Like most recent changes to the university’s dining plan, the Simply To-Go option added last Monday has been met with both praise and criticism.
The new option is Dining Services’ response to concerns raised by students who weren’t able to use their swipes on the east side of campus. The creation of the Simply To-Go program demonstrates Dining Services’ commitment to students’ needs, and it has resolved the issue of students not being able to purchase meals while on the east side of campus.
After its first week, the program seems to be a success, and some students have already expressed their appreciation for the convenience it offers. It has also increased Sub Connection’s business “tremendously,” said Frank Horak, Sub Connection supervisor.
However, the new plan also has some limitations that seem unnecessary and might actually negate the convenience factor that the plan was designed to provide.
The most obvious of these limitations is the three-hour period after using Simply To-Go during which students can’t use their swipe cards at Market Square. The three-hour period, which Dining Services has termed the “meal zone,” is the time in which students will be satisfied after eating, said Legia Abato, Dining Services marketing manager.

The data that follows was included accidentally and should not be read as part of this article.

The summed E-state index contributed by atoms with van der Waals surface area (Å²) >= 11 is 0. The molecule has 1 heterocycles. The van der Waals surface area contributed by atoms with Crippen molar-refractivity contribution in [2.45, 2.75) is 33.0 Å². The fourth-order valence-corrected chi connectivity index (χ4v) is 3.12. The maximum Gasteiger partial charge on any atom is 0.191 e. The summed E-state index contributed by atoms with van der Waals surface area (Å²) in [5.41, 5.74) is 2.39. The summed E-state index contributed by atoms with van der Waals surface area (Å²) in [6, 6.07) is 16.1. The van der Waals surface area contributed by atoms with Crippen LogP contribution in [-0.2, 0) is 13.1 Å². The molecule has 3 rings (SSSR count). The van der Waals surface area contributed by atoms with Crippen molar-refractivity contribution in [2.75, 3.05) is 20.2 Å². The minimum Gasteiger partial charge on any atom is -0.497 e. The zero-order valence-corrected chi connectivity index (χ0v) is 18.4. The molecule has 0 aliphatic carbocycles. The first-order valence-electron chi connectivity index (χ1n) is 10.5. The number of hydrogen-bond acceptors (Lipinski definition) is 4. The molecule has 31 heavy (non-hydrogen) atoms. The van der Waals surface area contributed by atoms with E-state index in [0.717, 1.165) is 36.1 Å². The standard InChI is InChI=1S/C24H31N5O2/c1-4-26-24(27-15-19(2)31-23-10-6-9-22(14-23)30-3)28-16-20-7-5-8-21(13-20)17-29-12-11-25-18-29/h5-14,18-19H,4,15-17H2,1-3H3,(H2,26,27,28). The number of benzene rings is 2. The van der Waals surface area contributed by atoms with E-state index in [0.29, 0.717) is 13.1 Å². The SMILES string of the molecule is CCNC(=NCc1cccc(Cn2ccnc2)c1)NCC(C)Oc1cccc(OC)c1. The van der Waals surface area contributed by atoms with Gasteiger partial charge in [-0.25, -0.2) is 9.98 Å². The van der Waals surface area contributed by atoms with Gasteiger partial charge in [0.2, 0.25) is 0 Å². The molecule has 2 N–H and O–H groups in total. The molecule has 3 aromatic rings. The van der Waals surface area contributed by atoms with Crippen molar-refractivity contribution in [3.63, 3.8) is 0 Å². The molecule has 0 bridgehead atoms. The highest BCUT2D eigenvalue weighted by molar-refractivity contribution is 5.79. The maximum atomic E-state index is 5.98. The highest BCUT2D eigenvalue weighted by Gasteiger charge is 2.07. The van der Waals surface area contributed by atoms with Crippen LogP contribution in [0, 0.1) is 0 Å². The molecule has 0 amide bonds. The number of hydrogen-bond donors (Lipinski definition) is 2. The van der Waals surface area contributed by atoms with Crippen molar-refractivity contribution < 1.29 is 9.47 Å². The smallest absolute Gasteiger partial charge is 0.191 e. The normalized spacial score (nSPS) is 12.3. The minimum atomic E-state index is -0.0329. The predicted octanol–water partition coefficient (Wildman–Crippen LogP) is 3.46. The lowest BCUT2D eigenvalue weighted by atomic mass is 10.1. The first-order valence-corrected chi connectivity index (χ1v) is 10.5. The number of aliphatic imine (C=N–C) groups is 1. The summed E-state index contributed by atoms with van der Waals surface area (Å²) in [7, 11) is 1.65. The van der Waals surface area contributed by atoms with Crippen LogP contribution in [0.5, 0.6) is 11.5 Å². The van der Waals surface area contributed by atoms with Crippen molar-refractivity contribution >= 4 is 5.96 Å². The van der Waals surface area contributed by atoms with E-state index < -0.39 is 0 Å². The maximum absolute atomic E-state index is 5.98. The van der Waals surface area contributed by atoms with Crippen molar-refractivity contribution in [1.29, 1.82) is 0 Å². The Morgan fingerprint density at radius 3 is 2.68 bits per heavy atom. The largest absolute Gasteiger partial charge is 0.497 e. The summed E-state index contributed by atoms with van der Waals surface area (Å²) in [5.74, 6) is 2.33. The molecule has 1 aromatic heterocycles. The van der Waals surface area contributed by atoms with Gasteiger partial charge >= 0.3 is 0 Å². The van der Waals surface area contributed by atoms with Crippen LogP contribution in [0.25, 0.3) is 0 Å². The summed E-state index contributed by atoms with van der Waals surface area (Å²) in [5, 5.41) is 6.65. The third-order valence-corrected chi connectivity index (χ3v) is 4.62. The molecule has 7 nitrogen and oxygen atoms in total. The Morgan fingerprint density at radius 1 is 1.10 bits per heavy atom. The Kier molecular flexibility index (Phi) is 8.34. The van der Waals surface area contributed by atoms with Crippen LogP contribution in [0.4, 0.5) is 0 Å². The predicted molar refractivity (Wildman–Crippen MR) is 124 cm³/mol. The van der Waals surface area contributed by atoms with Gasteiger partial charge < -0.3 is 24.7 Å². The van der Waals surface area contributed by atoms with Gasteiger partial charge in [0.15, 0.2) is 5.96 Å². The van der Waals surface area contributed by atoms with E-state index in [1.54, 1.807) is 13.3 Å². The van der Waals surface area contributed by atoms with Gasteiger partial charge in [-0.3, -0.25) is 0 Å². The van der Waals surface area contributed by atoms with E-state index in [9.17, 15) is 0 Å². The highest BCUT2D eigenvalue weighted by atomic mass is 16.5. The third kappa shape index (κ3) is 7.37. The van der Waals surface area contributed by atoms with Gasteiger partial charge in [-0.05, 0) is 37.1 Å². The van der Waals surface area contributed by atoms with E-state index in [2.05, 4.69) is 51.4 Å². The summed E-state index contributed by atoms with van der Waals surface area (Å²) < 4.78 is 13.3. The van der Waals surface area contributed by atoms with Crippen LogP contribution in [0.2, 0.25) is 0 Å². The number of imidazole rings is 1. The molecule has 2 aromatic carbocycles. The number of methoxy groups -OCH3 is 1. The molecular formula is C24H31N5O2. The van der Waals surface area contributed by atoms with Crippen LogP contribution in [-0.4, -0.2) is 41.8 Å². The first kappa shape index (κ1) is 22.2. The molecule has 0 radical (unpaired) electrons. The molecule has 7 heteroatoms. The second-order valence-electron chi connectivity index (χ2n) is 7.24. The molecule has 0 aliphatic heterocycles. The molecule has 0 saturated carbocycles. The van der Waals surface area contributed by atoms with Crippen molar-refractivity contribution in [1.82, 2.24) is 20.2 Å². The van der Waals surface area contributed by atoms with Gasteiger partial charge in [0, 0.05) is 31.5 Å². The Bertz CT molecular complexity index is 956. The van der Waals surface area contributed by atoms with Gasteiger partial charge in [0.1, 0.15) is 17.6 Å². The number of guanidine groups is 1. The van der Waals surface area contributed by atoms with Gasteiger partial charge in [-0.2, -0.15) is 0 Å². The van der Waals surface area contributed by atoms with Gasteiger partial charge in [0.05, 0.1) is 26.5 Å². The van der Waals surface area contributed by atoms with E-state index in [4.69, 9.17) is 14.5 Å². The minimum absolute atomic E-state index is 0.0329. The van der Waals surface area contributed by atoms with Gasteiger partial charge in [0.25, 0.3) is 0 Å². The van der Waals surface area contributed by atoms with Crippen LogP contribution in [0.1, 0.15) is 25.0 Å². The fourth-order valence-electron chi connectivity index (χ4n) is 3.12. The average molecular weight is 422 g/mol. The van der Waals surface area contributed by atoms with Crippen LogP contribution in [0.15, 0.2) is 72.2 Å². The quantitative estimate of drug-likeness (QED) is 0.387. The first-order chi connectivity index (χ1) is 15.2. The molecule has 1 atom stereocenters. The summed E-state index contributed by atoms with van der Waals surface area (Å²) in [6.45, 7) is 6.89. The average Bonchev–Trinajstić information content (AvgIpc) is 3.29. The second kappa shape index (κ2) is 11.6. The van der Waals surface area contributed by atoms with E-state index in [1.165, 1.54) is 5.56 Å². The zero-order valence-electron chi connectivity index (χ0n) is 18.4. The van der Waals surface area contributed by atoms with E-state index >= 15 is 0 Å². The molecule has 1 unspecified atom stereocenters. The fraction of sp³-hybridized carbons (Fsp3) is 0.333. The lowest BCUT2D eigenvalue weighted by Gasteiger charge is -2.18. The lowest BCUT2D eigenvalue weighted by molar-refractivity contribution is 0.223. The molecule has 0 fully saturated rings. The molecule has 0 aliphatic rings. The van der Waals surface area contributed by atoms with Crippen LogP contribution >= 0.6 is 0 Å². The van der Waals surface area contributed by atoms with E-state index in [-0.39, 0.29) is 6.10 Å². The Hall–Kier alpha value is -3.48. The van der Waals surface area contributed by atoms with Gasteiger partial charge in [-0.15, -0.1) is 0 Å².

Although this restriction probably won’t lead to any huge protests among the student body, it does seem unreasonable. Students should be able to decide what they eat and when they eat, especially with their widely varying class schedules, and Dining Services should not have the authority to tell them when they are and are not satisfied after eating at Sub Connection.
Another problem with the plan is that it is only available to students on the Silver, Gold and Platinum Frog Pass plans. Those on the Frog Pass Limited plan, which is open to Tom Brown-Pete Wright residents, are left out of the program completely.
Although Dining Services continues to make changes in response to student concerns, fewer changes would be necessary if Dining Services would more fully consider their actions before implementing them.
News editor Logan Wilson for the editorial board.